Paepke, however, contends that Raftery and Turk are different. He urges that in those cases it was not predictable that the defendants would be called to testify before grand juries. Here, to the contrary, it was foreseeable that Paepke would file a tax return. As it was foreseeable, he argues, the evidence should be suppressed on the basis of the forward-looking policy of the exclusionary rule.

We have traveled the "foreseeability" road before, Section A, supra. Paepke had a choice which prevents this type of prosecution from being predictable. Therefore, the forward-looking policy of the exclusionary rule would not be served by suppression in this case.

Further, we think that Judge Doyle drew too narrow a rule from Harris v. New York, 401 U.S. 222, 28 L. Ed. 2d 1, 91 S. Ct. 643 (1972), and Walder v. United States, 347 U.S. 62, 98 L. Ed. 503, 74 S. Ct. 354 (1954), in excluding this evidence. The District Judge, following Harris, stated that the Government could not use illegally seized evidence as affirmative evidence of guilt. (Although Harris would admit the evidence for impeachment purposes.)

However, the Supreme Court, before the District Judge rendered his decision, had foreshadowed a broadening of Harris and Walder when, in Oregon v. Hass,*fn14 it stated:

The shield provided by Miranda (v. Arizona, 384 U.S. 436, [16 L. Ed. 2d 694, 86 S. Ct. 1602] (1966)) is not to be perverted to a license to testify inconsistently, or even perjuriously, free from the risk of confrontation with prior inconsistent utterances. (emphasis supplied)

Oregon v. Hass, 420 U.S. 714, 722, 43 L. Ed. 2d 570, 95 S. Ct. 1215 (1975).

Raftery, citing Turk with approval,*fn15 seized upon the foreshadowing and added Hass to Walder and Harris. The result was the admission of illegally seized evidence to prove subsequently committed perjury.*fn16

We agree with the Ninth Circuit's reasoning in Raftery and think that, absent some compelling reason, Raftery requires the admission in this case of evidence concerning the fact of Paepke's possession of the money. It is to an examination of these possible reasons that we now turn.

Paepke presents two further reasons for not admitting the evidence: disrespect for IRS collection methods, and his claim that the exclusionary rule requires that all evidence derived from an illegal seizure be suppressed. Both were refuted in Section A, supra. Admission will not "breed disrespect" for IRS collection methods, but suppression might irreparably damage the foundation of our tax structure - self-reporting. Any marginal deterrent effect gained from exclusion is counterbalanced by the need to protect the tax system.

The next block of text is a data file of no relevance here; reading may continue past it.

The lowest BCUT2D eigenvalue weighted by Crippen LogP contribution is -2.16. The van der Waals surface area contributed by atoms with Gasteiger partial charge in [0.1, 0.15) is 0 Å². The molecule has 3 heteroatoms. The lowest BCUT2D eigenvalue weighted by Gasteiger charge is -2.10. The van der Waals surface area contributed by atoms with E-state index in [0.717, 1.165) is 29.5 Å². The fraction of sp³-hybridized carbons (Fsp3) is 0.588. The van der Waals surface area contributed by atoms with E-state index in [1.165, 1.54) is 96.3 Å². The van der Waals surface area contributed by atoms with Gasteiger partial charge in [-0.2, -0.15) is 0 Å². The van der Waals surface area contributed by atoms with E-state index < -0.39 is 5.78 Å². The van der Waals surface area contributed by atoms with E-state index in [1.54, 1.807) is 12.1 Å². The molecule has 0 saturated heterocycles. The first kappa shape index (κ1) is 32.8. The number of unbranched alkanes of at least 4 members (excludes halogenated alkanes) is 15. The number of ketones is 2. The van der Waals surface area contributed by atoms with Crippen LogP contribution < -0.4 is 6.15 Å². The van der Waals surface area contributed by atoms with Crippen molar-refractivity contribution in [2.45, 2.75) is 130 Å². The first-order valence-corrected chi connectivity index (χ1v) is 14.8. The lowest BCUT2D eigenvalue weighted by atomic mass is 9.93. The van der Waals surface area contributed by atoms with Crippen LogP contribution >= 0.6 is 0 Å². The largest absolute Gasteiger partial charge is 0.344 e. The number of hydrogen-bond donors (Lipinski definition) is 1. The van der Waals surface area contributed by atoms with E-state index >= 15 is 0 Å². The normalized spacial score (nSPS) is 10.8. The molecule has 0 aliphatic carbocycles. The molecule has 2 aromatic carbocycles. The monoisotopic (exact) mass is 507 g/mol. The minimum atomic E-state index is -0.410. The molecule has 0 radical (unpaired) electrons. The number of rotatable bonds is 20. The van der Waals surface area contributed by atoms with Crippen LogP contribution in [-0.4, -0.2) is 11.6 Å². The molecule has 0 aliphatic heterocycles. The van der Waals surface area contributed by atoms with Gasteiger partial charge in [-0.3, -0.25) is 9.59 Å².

As to Paepke's second point, the exclusionary rule does not require the suppression of all evidence, Stone v. Powell, supra at 3048 -only that evidence which will achieve substantial deterrence. That has been realized in this case by the suppression of the evidence in the California prosecution. United States v. Raftery, supra at 857; see also, United States v. Janis, 428 U.S. 433, 96 S. Ct. 3021, 3029-32, 49 L. Ed. 2d 1046 (1976).

In summary, we conclude in Section B that evidence showing the fact of Paepke's possession of the money on the date seized should have been admitted. His alleged commission of the subsequent crime of filing a false income tax return makes this case analogous to the grand jury perjury cases of Raftery and Turk. Further, the primary purpose of the exclusionary rule was substantially satisfied by the suppression of evidence in the California narcotics prosecution. It was clearly unforeseeable to erring police officers that Paepke would later allegedly commit a separate crime. Finally, any additional deterrent effect resulting from the exclusion of the evidence is outweighed by the necessity of preserving the self-reporting system of the United States tax structure.